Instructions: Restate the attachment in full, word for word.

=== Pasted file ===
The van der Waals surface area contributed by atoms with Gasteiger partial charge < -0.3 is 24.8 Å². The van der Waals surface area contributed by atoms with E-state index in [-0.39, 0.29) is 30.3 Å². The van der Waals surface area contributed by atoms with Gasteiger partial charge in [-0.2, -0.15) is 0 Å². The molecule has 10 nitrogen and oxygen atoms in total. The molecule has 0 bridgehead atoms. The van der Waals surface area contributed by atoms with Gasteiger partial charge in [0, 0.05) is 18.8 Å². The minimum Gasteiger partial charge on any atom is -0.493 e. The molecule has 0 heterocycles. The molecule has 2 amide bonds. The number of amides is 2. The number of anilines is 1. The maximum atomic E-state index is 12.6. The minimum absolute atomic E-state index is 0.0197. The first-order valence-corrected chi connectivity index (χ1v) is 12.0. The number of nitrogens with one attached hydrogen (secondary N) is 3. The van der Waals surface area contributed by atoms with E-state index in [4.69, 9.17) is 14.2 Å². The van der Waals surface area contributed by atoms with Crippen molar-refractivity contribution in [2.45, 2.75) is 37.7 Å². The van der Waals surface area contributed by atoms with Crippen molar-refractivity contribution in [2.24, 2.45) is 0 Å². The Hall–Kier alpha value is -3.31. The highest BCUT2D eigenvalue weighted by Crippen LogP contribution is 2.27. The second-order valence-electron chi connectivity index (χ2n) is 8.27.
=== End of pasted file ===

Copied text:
The van der Waals surface area contributed by atoms with Gasteiger partial charge < -0.3 is 24.8 Å². The van der Waals surface area contributed by atoms with E-state index in [-0.39, 0.29) is 30.3 Å². The van der Waals surface area contributed by atoms with Gasteiger partial charge in [-0.2, -0.15) is 0 Å². The molecule has 10 nitrogen and oxygen atoms in total. The molecule has 0 bridgehead atoms. The van der Waals surface area contributed by atoms with Gasteiger partial charge in [0, 0.05) is 18.8 Å². The minimum Gasteiger partial charge on any atom is -0.493 e. The molecule has 0 heterocycles. The molecule has 2 amide bonds. The number of amides is 2. The number of anilines is 1. The maximum atomic E-state index is 12.6. The minimum absolute atomic E-state index is 0.0197. The first-order valence-corrected chi connectivity index (χ1v) is 12.0. The number of nitrogens with one attached hydrogen (secondary N) is 3. The van der Waals surface area contributed by atoms with E-state index in [4.69, 9.17) is 14.2 Å². The van der Waals surface area contributed by atoms with Crippen molar-refractivity contribution in [2.45, 2.75) is 37.7 Å². The van der Waals surface area contributed by atoms with Crippen molar-refractivity contribution in [2.24, 2.45) is 0 Å². The Hall–Kier alpha value is -3.31. The highest BCUT2D eigenvalue weighted by Crippen LogP contribution is 2.27. The second-order valence-electron chi connectivity index (χ2n) is 8.27.